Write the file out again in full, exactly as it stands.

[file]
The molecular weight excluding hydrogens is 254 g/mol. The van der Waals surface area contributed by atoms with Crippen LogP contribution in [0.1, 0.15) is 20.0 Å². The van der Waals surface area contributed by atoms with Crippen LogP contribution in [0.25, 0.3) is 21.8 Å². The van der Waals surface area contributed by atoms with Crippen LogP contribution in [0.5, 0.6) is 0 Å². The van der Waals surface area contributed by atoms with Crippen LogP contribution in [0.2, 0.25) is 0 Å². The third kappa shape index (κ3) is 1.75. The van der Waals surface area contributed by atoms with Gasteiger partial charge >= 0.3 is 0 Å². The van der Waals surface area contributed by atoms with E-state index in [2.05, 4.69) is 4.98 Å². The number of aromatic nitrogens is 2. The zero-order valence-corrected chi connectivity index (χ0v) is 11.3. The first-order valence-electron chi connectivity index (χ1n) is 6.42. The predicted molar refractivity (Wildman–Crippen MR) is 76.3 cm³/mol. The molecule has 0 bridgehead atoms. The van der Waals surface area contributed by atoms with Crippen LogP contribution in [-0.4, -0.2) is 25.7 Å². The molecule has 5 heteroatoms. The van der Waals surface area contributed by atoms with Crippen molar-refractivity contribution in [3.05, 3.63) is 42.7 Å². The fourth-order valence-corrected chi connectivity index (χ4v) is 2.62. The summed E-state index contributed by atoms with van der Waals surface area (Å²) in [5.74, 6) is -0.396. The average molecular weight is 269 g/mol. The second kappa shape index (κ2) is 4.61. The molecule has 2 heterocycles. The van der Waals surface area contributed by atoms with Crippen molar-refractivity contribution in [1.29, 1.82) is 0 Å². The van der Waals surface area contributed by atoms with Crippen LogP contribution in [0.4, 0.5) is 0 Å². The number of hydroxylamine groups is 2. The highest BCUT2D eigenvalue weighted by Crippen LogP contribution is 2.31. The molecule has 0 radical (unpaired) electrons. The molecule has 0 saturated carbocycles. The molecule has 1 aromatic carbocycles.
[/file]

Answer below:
The molecular weight excluding hydrogens is 254 g/mol. The van der Waals surface area contributed by atoms with Crippen LogP contribution in [0.1, 0.15) is 20.0 Å². The van der Waals surface area contributed by atoms with Crippen LogP contribution in [0.25, 0.3) is 21.8 Å². The van der Waals surface area contributed by atoms with Crippen LogP contribution in [0.5, 0.6) is 0 Å². The van der Waals surface area contributed by atoms with Crippen LogP contribution in [0.2, 0.25) is 0 Å². The third kappa shape index (κ3) is 1.75. The van der Waals surface area contributed by atoms with Gasteiger partial charge >= 0.3 is 0 Å². The van der Waals surface area contributed by atoms with E-state index in [2.05, 4.69) is 4.98 Å². The number of aromatic nitrogens is 2. The zero-order valence-corrected chi connectivity index (χ0v) is 11.3. The first-order valence-electron chi connectivity index (χ1n) is 6.42. The predicted molar refractivity (Wildman–Crippen MR) is 76.3 cm³/mol. The molecule has 0 bridgehead atoms. The van der Waals surface area contributed by atoms with Crippen LogP contribution in [-0.4, -0.2) is 25.7 Å². The molecule has 5 heteroatoms. The van der Waals surface area contributed by atoms with Crippen molar-refractivity contribution in [3.05, 3.63) is 42.7 Å². The fourth-order valence-corrected chi connectivity index (χ4v) is 2.62. The summed E-state index contributed by atoms with van der Waals surface area (Å²) in [5.74, 6) is -0.396. The average molecular weight is 269 g/mol. The second kappa shape index (κ2) is 4.61. The molecule has 2 heterocycles. The van der Waals surface area contributed by atoms with Crippen molar-refractivity contribution in [1.29, 1.82) is 0 Å². The van der Waals surface area contributed by atoms with Crippen LogP contribution in [0.4, 0.5) is 0 Å². The number of hydroxylamine groups is 2. The highest BCUT2D eigenvalue weighted by Crippen LogP contribution is 2.31. The molecule has 0 radical (unpaired) electrons. The molecule has 0 saturated carbocycles. The molecule has 1 aromatic carbocycles.